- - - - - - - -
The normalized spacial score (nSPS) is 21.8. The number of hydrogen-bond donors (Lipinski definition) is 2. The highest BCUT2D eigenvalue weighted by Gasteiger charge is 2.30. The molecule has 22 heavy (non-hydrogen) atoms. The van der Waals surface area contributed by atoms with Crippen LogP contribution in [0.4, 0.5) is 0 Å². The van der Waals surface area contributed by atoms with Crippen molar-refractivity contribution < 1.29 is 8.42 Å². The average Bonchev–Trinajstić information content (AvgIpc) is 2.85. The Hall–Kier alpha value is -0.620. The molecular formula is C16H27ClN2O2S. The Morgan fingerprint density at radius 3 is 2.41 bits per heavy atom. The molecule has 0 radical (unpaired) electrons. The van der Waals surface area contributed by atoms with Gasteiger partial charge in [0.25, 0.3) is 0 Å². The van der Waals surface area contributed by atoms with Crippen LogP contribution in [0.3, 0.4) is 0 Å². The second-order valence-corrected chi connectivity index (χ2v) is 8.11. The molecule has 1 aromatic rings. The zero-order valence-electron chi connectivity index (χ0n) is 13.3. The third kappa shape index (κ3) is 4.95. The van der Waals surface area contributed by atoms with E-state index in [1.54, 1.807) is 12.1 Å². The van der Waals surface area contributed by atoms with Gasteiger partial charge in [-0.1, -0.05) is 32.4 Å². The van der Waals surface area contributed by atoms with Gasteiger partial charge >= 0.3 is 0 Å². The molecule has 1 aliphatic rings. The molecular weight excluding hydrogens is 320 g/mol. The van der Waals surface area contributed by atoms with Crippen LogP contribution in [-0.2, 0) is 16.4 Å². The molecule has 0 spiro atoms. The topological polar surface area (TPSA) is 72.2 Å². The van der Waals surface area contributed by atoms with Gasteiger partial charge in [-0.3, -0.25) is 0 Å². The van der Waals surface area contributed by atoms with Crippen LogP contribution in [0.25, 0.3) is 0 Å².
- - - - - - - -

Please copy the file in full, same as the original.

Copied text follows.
The normalized spacial score (nSPS) is 21.8. The number of hydrogen-bond donors (Lipinski definition) is 2. The highest BCUT2D eigenvalue weighted by Gasteiger charge is 2.30. The molecule has 22 heavy (non-hydrogen) atoms. The van der Waals surface area contributed by atoms with Crippen LogP contribution in [0.4, 0.5) is 0 Å². The van der Waals surface area contributed by atoms with Crippen molar-refractivity contribution < 1.29 is 8.42 Å². The average Bonchev–Trinajstić information content (AvgIpc) is 2.85. The Hall–Kier alpha value is -0.620. The molecular formula is C16H27ClN2O2S. The Morgan fingerprint density at radius 3 is 2.41 bits per heavy atom. The molecule has 0 radical (unpaired) electrons. The van der Waals surface area contributed by atoms with Gasteiger partial charge in [0.25, 0.3) is 0 Å². The van der Waals surface area contributed by atoms with Crippen LogP contribution in [0.3, 0.4) is 0 Å². The second-order valence-corrected chi connectivity index (χ2v) is 8.11. The molecule has 1 aromatic rings. The zero-order valence-electron chi connectivity index (χ0n) is 13.3. The third kappa shape index (κ3) is 4.95. The van der Waals surface area contributed by atoms with E-state index in [1.54, 1.807) is 12.1 Å². The van der Waals surface area contributed by atoms with Gasteiger partial charge in [-0.1, -0.05) is 32.4 Å². The van der Waals surface area contributed by atoms with Gasteiger partial charge >= 0.3 is 0 Å². The molecule has 1 aliphatic rings. The molecular weight excluding hydrogens is 320 g/mol. The van der Waals surface area contributed by atoms with Crippen LogP contribution in [-0.2, 0) is 16.4 Å². The molecule has 0 spiro atoms. The topological polar surface area (TPSA) is 72.2 Å². The van der Waals surface area contributed by atoms with Gasteiger partial charge in [-0.3, -0.25) is 0 Å². The van der Waals surface area contributed by atoms with Crippen LogP contribution in [0.25, 0.3) is 0 Å².